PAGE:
MAY 25, 2017 5:45 AM PDT

Following Delays, Electron Rocket Finally Launches Into Space

WRITTEN BY: Anthony Bouchard

Unfavorable weather conditions resulted in four days of delay for the maiden voyage of Rocket Lab’s Electron Rocket. As the firm and its followers grew impatient with the seemingly endless delays, the team took a golden launch opportunity the moment it popped up and officially launched the rocket.

Since media outlets were not permitted at the New Zealand launch site, there wasn’t a live stream like there are of several other commercial rocket launches around the world. Nevertheless, Rocket Lab recorded the launch themselves and shared footage via their social media channels, such as this on on the firm's Twitter page:

 

 

The Electron Rocket reportedly made it into space, but unfortunately didn’t get high enough to be classified as “in orbit,” this essentially means that while the launch was successful, the Rocket Lab team will have make tweaks to the propellant so the rocket gets more push next time.

"It was a great flight," Peter Beck of Rocket Lab said after admitting the rocket didn’t quite make it as high as they had wished. "We'll be investigating why, however reaching space in our first test puts us in an incredibly strong position to accelerate the commercial phase of our program, deliver our customers to orbit and make space open for business."

Since the Electron Rocket didn’t have a payload on its maiden voyage, engineers will have to compensate for added weight (up to 330 pounds) in the future, as more weight means more fuel usage. While back-to-back launches of the Electron Rocket are not planned, the firm will be launching a second one sometime by the end of this Summer.

Being that many commercial rocket companies currently fare science projects into space, but at higher costs, many projects try to hitch a ride on existing launches by chipping in for the cost to launch the rocket. On the other hand, Electron Rocket is a smaller class of orbit-capable rockets that aims to make launches significantly cheaper so more projects can go into space on their own.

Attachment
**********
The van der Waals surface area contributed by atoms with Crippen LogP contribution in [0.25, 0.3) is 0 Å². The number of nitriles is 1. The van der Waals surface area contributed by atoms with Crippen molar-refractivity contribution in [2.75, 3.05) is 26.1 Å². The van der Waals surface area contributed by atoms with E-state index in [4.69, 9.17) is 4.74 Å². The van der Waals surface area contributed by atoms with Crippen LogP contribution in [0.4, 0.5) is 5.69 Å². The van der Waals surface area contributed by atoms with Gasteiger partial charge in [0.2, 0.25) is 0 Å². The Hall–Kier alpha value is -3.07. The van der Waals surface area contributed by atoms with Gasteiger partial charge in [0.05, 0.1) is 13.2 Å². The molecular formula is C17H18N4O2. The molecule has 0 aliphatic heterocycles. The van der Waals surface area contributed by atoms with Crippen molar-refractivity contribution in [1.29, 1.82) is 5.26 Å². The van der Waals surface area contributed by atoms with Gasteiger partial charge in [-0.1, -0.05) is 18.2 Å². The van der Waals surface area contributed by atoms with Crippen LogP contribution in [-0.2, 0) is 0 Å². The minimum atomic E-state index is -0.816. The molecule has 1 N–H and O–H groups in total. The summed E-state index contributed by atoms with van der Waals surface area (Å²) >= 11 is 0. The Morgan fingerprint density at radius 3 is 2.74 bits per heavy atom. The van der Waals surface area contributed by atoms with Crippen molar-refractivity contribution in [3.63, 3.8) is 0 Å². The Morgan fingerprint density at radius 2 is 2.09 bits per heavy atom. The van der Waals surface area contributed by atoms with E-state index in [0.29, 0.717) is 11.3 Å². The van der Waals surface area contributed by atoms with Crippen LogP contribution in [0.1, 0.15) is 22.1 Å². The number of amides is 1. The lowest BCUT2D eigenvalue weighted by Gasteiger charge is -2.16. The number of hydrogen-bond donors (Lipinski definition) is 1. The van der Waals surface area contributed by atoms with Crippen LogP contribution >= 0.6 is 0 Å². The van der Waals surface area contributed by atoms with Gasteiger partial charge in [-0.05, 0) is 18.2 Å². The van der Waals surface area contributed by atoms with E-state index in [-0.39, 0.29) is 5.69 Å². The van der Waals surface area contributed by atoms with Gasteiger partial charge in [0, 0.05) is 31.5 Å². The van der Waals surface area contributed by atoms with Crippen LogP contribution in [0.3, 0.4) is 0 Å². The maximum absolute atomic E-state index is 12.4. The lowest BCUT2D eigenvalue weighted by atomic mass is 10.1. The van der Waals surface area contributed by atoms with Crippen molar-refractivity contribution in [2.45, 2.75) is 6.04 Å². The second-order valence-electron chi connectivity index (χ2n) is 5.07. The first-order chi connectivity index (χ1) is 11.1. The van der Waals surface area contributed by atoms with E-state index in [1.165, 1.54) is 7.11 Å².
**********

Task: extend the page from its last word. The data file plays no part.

Compared to a $60 million or more flight via SpaceX on a 230-foot Falcon 9 rocket, the 55-foot Electron Rocket only costs about $5 million per launch, which adds up to significant savings and could enable space transport for more scientific projects than ever before.

The cost-savings reportedly come not only from flying a smaller rocket, but also the fact that the components to build it are 3D-printed, which saves on manufacturing. Unfortunately, Electron Rocket can’t be landed and re-used like the competition, which is one downside.

Being that the Electron Rocket is so much smaller than the full-sized competition, the cargo it can take into space is also limited. Nevertheless, it’s hoped that future cubesat and smallsat missions will take advantage of Electron Rocket for what it’s worth.

Source: BBC

About the Author
  • Fascinated by scientific discoveries and media, Anthony found his way here at LabRoots, where he would be able to dabble in the two. Anthony is a technology junkie that has vast experience in computer systems and automobile mechanics, as opposite as those sound.
You May Also Like
JUL 26, 2020
Space & Astronomy
Scientists Reveal the Biggest-Ever 3D Map of the Universe
JUL 26, 2020
Scientists Reveal the Biggest-Ever 3D Map of the Universe
After five years of research, an international team over 100 astrophysicists from around 30 institutions worldwide has r ...
JUL 31, 2020
Space & Astronomy
How Many Missions to Mars Have Been Successful?
JUL 31, 2020
How Many Missions to Mars Have Been Successful?
It’s commonly said that roughly half of all missions to Mars have succeeded- while roughly half have failed. But a ...
AUG 16, 2020
Space & Astronomy
What Will the End of the Universe Look Like?
AUG 16, 2020
What Will the End of the Universe Look Like?
Matt Caplan, a theoretical physicist at Illinois State University, has calculated when the last supernova will happen in ...
OCT 09, 2020
Space & Astronomy
Ultra-hot Exoplanet Vaporizes Iron in its Atmosphere
OCT 09, 2020
Ultra-hot Exoplanet Vaporizes Iron in its Atmosphere
Researchers from the University of Bern in Germany have found that an exoplanet, known as WASP-121b, is so hot that it c ...
NOV 19, 2020
Space & Astronomy
Martian Water Vapor Gets Swept Into Space
NOV 19, 2020
Martian Water Vapor Gets Swept Into Space
Mars was once a planet with oceans of water. So what happened to all of it? Researchers used a tool called MAVEN (Mars A ...
NOV 20, 2020
Space & Astronomy
The Universe is Getting Hotter, not Cooler, as it Expands
NOV 20, 2020
The Universe is Getting Hotter, not Cooler, as it Expands
Up until now, scientists have theorized that as the Universe expands, its temperature has gradually declined. New resear ...
Loading Comments...